Another hard drive failure

07.02.2015 21:41

Earlier today one of my hard drives died. It was a fairly old 750 GB "Caviar GP" drive from a Western Digital "My Book" external enclosure. All it does now is emit an impressively loud metallic clicking noise.

I should have seen this coming, of course. At this point I have a pile of failed drives stashed in a box somewhere. I remember that this particular one has been unusually slow to start and mount for the last couple of times I used it. Also, smartd has previously reported "2 Currently unreadable (pending) sectors". Both of which I ignored, because I assumed this was yet another problem with the power supply. I had a "My Book" 12V external power supply fail before with similar symptoms.

I only used this drive for backups recently, so except for some archival copies of machines I no longer own, probably nothing of value was lost. Having at least a listing of contents before it failed would be nice though.

Disassembled Western Digital "My Book" external drive.

Of course, I opened it up to see if there's anything obvious wrong with it. The "My Book" USB interface board and the power supply are not the cause, because the drive has the same problem even when it is connected directly to a SATA port. I can hear the platters spinning and the clicking noise can only be caused by heads trashing around, so those are not stuck either.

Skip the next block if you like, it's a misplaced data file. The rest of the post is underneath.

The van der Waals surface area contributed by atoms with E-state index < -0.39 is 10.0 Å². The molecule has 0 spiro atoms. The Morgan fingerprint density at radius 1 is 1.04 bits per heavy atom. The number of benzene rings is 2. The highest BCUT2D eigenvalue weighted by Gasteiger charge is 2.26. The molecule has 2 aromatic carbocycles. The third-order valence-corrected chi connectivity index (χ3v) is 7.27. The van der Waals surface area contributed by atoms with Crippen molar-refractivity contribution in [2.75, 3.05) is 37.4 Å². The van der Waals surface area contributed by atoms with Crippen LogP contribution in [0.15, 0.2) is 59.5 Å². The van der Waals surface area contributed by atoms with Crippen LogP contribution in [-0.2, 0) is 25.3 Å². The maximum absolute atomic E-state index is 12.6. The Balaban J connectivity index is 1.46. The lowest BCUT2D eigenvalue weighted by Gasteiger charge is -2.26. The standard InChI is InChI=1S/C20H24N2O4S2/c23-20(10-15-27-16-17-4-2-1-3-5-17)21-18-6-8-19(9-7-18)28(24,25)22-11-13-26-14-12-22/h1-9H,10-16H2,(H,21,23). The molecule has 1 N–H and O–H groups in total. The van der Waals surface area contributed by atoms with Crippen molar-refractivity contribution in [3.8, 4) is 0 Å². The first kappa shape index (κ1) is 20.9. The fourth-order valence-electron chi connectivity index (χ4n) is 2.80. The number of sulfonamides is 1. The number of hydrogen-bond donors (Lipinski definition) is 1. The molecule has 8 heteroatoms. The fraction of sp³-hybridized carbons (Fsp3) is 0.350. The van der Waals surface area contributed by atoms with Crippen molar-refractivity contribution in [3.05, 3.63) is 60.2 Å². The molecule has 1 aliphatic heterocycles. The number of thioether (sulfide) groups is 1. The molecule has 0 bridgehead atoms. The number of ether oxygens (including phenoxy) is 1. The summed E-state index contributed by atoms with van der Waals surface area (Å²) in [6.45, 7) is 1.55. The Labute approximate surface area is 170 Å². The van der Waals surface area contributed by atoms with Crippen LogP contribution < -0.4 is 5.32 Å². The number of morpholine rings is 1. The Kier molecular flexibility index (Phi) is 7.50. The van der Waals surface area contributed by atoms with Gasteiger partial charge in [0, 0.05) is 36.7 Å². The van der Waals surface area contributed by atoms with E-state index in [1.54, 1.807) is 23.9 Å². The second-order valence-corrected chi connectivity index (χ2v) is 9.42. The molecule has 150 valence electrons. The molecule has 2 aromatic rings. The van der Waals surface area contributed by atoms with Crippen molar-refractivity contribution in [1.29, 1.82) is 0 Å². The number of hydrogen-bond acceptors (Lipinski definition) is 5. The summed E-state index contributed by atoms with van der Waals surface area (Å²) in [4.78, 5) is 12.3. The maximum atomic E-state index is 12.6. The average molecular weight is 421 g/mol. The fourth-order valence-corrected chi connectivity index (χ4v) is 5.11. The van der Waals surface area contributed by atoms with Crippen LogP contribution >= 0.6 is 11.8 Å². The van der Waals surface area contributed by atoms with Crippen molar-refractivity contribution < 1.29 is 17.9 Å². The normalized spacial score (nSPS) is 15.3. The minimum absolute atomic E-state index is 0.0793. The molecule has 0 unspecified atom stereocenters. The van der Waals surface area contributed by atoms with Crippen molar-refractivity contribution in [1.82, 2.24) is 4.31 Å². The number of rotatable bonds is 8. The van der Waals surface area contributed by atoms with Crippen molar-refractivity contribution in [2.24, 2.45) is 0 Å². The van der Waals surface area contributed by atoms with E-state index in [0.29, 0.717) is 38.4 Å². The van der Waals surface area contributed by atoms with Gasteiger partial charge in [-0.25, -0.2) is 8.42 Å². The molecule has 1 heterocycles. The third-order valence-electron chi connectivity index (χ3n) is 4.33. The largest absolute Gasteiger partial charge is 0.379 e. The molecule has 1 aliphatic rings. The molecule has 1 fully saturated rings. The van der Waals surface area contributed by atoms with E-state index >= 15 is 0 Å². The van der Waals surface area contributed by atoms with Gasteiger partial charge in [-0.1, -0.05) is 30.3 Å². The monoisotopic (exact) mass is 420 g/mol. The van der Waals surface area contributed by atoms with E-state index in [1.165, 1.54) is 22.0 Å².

Corrosion of surface finish on the controller PCB.

The only thing that immediately looks wrong is the unusual amount of corrosion on the hard drive controller PCB. It's bad enough that one some exposed test points both the immersion gold and the copper layer are completely gone. I'm not quite sure what could have caused that. As far as I can remember, this drive was sitting somewhere around my desk for the whole time, so it hasn't been exposed to any hostile environments. It might be a manufacturing defect of some sort - maybe the board was not rinsed well enough after processing.

Bottom side of the hard drive controller PCB.

I cleaned the pads where the motor and the head connect to the circuit board, but that didn't make any difference.

The copper below the green solder mask looks fine though. The bottom side of the PCB contains one large BGA chip. Maybe that one developed some bad connections, if the problem is indeed in the controller board. Just as an experiment, I also tried the disk-in-the-freezer trick, but that did not make the disk behave any differently.

Posted by Tomaž | Categories: Digital

Add a new comment

(No HTML tags allowed. Separate paragraphs with a blank line.)